Now referring to FIG. 2, there is shown a single fiber optical to optical domain bidirectional embodiment. Elements in FIG. 2 identical to that of FIG. 1a are designated with the same characters. This embodiment is the symmetrical complement of that shown in FIG. 1a. Data in this embodiment can be coupled out with data proceeding from either 0 to 0' or 0' to 0 by receiving channels (lines) 11, 12, 13, 14 and receiving channels (lines) 11', 12', 13', 14', respectively.
Referring to FIG. 3, there is shown a single fiber optical to electrical domain unidirectional T-coupler embodiment. Elements identical to that shown in FIG. 1a are designated by identical characters. In this coupler, the lower order, higher energy, smaller angle data from 0 transverses the region at gap 15 at a larger angle compared to line 10 and impinges upon large photodetector 20. Photodetector 20 is so constructed that hole 21 is incorporated through it so that single fiber line 10 is inserted axially through the center of photodetector 20. To photodetector 20 are connected electrical output lines 22 and 23. In place of photodetector 20 there may be substituted a diode array symmetrically arranged in the same plane as the single photodetector. After impinging upon the photodetector or photo diode array, the energy is converted directly into the electrical domain and coupled out of the T.
Now referring to FIG. 4, there is shown a single fiber optical to electrical domain bidirectional T-coupler embodiment. Elements identical to that of FIG. 3 are designated with identical characters. This embodiment is the complement to that shown in FIG. 3. Data in the form of output electrical signals can be coupled out with optical data signals proceeding either from 0 to 0' or 0' to 0. There has been included the additional photodetector 20a and its electrical output leads 22a and 23a. Thus data going from 0' to 0 is coupled out electrically by way of photodetector 20a and its associated leads 22a and 23a. In place of photodetector 20a, there may be utilized a diode array symmetrically arranged in the same plane as the single photodetector.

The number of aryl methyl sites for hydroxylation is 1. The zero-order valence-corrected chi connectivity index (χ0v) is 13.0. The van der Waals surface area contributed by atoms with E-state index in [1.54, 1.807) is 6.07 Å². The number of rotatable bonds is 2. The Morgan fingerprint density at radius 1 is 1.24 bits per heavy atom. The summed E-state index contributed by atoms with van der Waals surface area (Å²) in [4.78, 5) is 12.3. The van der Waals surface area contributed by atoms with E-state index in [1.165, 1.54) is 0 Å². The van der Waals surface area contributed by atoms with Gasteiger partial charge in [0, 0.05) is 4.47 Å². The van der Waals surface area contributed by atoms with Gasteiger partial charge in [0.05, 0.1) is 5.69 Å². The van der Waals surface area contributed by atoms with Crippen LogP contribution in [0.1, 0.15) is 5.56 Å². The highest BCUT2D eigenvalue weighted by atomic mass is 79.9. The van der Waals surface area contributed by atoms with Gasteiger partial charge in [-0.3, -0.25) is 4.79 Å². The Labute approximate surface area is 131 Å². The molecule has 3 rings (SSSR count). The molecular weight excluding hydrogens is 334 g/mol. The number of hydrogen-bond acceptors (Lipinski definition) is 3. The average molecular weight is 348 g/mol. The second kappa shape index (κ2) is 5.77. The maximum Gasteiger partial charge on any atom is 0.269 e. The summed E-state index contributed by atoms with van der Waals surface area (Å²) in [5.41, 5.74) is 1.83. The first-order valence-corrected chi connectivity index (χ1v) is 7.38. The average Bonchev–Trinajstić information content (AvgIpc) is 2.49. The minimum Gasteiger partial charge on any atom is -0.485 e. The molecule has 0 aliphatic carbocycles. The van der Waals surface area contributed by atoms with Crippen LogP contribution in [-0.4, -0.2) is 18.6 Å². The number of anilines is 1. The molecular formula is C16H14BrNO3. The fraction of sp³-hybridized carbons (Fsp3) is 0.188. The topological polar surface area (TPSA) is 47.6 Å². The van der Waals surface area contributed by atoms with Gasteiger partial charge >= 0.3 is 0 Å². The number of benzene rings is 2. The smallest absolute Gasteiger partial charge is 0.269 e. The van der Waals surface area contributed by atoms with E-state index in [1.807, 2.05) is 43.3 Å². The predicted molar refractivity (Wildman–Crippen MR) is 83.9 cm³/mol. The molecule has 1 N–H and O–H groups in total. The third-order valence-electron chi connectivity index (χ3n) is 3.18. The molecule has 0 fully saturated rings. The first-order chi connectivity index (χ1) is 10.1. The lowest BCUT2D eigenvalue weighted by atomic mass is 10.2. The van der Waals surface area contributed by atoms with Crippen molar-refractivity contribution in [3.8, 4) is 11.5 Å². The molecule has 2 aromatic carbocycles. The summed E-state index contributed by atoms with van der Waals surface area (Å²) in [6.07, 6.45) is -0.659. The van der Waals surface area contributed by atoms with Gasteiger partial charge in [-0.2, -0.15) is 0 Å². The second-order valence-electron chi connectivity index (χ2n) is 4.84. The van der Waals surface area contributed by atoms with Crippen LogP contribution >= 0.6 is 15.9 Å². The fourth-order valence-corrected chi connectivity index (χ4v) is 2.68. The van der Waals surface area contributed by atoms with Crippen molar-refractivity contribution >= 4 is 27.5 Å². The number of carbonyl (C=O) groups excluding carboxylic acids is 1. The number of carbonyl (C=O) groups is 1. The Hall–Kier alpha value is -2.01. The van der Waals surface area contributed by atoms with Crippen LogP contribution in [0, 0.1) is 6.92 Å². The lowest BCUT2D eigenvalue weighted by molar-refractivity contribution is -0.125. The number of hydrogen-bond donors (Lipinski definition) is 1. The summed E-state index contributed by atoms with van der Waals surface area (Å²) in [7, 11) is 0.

Referring to FIG. 5, there is shown in fiber bundle optical to electrical unidirectional T-coupler embodiment. The input light from fiber bundle 30 is fed into mixing rod 31 having cladding 32. This combination is generally known as a cladded mixing rod. The cladded mixing rod with the proper choice of length can be looked upon as a large single fiber. The distance between endfaces 33a and 33b form gap 33. The higher mode, higher angle energy enters gap 33 and impinges upon photodetector 34 which is placed perpendicular to the axis of X-X'. Output leads 34a and 34b are associated with photodetector 34 and provide an electrical signal therefrom representative of the higher mode, higher angle energy impinging on photodetector 34. In place of photodetector 34, there may be substituted a diode array symmetrically arranged in the same plane as the single photodetector. Photodetector 34 has a hole therethrough in which is fitted the combination of mixing rod 35 and cladding 36. This combination is known as a cladded mixing rod which encompasses the extension of fiber bundle 30. Thus the electrical signal from the higher mode, higher angle energy is available at leads 34a and 34b and the input light at X is available at X'.
Now referring to FIG. 6, there is shown a fiber bundle to electrical bidrectional T-coupler embodiment. This embodiment is the symmetrical complement of that shown in FIG. 5. Elements identical to that shown in FIG. 5 are designated with the same characters. There is added photodetector 38 and associated electrical leads 38a and 38b. Data in this embodiment can be coupled out with the data proceeding from either X to X' or X' to X.
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|U.S. Classification||250/227.24, 385/44, 385/28|
|International Classification||H04B10/2581, G02B6/28, G02B6/42|
|Cooperative Classification||H04B10/2581, G02B6/4245, G02B6/4246, G02B6/424, G02B6/2804|
|European Classification||H04B10/2581, G02B6/42C6, G02B6/28B|